Tag Archives: cello

It’s Coming…5th Annual Photo Contest!

Photo by Michele Wiler Kolbas
3rd Annual Photo Contest Artistic Winner, Michele Wiler Kolbas

Get Ready!  Our Annual photo contest has been a favorite of KV staff and fans for several years.  We are so excited to start it up again!

Theme: Musical Bucket List

While working at Kennedy Violins, we don’t just have the opportunity to provide our customers with the instrument that is best suited for their needs, we also have the privilege of helping many people start a new musical journey.  As well as, accomplishing long held personal goals.  This year, we’d love to see photos portraying how playing a stringed instrument has allowed you to mark things off of your “Bucket List.”  What have you learned?  Where has it taken you?  What do you hope to accomplish in the future?

The contest kicks off at 12:00 am PST on August 24th and ends at  11:59pm PST September 30th.   From our entries, three winners will be selected.  A second runner up will receive  $5in store credit,  the first runner up will receive  $100 in store credit, and a grand prize winner will receive a $200 in store credit.  The winners will also be featured in the Kennedy Violins blog and monthly newsletter.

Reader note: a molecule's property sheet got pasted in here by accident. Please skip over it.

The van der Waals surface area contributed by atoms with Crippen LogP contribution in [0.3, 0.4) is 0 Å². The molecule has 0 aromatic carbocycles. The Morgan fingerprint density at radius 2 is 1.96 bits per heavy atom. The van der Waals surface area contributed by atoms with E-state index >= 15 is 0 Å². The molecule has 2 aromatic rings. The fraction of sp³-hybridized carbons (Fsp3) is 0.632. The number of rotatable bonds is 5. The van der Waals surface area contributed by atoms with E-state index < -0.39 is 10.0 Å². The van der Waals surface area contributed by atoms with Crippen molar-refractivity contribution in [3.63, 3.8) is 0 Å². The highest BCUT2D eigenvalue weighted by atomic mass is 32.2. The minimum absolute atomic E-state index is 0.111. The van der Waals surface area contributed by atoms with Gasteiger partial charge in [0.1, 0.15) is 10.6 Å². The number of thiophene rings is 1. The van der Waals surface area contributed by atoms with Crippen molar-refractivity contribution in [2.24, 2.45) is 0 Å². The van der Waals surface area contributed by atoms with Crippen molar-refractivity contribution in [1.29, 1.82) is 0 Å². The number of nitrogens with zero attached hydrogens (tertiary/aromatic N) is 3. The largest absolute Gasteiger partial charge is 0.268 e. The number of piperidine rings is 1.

Entering the contest is super easy!  There are two ways.

1.) Post the photo on Facebook, Twitter, or Instagram using the hashtag #musicalbucketlist and tagging Kennedy Violins. *Important:  the picture must be public for us to see it and include it in the contest.* 

2.) E-mail us at photocontest@kennedyviolins.com.  Please include the full name and contact information of the photographer.

The Official Photo Contest Rules are listed below.  Feel free to e-mail or call us if you have any questions.

Brent Jacobson's Winning Photo.
4th Annual Photo Contest Winner, Brent Jacobson

Photo Contest Rules

Term: 
Kennedy Violins, Inc. 5th Annual Photo Contest begins at 12:00 am PST on August 24th and ends 11:59pm PST September 30th. By submitting an entry, each contestant agrees to the rules of the contest.

Who may enter:
Any resident of the United States of America or Canada—except for individuals affiliated with the Kennedy Violins, Inc., including employees, interns, volunteers, and their immediate families (children, siblings and spouses) and others living in their households—are eligible.  Kennedy Violins, Inc. will determine winners’ eligibility in its sole discretion.

What to enter:
The theme of the 5th Annual Photo Contest is “Musical Bucket List”  The content of the photo must be linked to the theme.

How to enter: